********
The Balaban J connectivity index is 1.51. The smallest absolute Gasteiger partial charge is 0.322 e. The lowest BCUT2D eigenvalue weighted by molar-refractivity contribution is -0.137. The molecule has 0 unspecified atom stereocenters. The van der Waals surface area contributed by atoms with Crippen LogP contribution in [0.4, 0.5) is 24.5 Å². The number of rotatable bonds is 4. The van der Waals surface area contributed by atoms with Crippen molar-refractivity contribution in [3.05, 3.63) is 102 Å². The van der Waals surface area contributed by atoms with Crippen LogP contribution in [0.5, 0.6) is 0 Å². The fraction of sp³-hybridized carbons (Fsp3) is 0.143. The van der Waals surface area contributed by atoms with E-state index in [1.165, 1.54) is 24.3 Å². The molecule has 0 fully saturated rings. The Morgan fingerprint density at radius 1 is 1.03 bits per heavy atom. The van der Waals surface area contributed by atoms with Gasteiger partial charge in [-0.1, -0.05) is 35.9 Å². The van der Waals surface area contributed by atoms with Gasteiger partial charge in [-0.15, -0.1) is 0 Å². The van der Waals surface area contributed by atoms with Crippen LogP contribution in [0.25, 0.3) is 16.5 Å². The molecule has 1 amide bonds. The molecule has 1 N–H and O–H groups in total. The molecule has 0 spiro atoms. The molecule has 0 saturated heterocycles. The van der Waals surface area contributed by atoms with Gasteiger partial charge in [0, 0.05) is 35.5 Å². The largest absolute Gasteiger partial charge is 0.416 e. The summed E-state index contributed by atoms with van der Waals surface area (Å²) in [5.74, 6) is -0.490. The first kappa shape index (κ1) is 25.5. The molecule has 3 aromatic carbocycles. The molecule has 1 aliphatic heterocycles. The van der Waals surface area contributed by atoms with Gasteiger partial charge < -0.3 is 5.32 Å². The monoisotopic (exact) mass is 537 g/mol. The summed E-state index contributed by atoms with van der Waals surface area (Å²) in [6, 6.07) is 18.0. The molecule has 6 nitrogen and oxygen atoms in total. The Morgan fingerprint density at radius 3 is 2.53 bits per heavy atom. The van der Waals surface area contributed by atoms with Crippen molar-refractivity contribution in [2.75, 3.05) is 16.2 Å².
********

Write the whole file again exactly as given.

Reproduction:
The Balaban J connectivity index is 1.51. The smallest absolute Gasteiger partial charge is 0.322 e. The lowest BCUT2D eigenvalue weighted by molar-refractivity contribution is -0.137. The molecule has 0 unspecified atom stereocenters. The van der Waals surface area contributed by atoms with Crippen LogP contribution in [0.4, 0.5) is 24.5 Å². The number of rotatable bonds is 4. The van der Waals surface area contributed by atoms with Crippen molar-refractivity contribution in [3.05, 3.63) is 102 Å². The van der Waals surface area contributed by atoms with Crippen LogP contribution in [0.5, 0.6) is 0 Å². The fraction of sp³-hybridized carbons (Fsp3) is 0.143. The van der Waals surface area contributed by atoms with E-state index in [1.165, 1.54) is 24.3 Å². The molecule has 0 fully saturated rings. The Morgan fingerprint density at radius 1 is 1.03 bits per heavy atom. The van der Waals surface area contributed by atoms with Gasteiger partial charge in [-0.1, -0.05) is 35.9 Å². The van der Waals surface area contributed by atoms with Gasteiger partial charge in [-0.15, -0.1) is 0 Å². The van der Waals surface area contributed by atoms with Crippen LogP contribution in [0.25, 0.3) is 16.5 Å². The molecule has 1 amide bonds. The molecule has 1 N–H and O–H groups in total. The molecule has 0 spiro atoms. The molecule has 0 saturated heterocycles. The van der Waals surface area contributed by atoms with Gasteiger partial charge in [0, 0.05) is 35.5 Å². The largest absolute Gasteiger partial charge is 0.416 e. The summed E-state index contributed by atoms with van der Waals surface area (Å²) in [5.74, 6) is -0.490. The first kappa shape index (κ1) is 25.5. The molecule has 3 aromatic carbocycles. The molecule has 1 aliphatic heterocycles. The van der Waals surface area contributed by atoms with Gasteiger partial charge < -0.3 is 5.32 Å². The monoisotopic (exact) mass is 537 g/mol. The summed E-state index contributed by atoms with van der Waals surface area (Å²) in [6, 6.07) is 18.0. The molecule has 6 nitrogen and oxygen atoms in total. The Morgan fingerprint density at radius 3 is 2.53 bits per heavy atom. The van der Waals surface area contributed by atoms with Crippen molar-refractivity contribution in [2.75, 3.05) is 16.2 Å².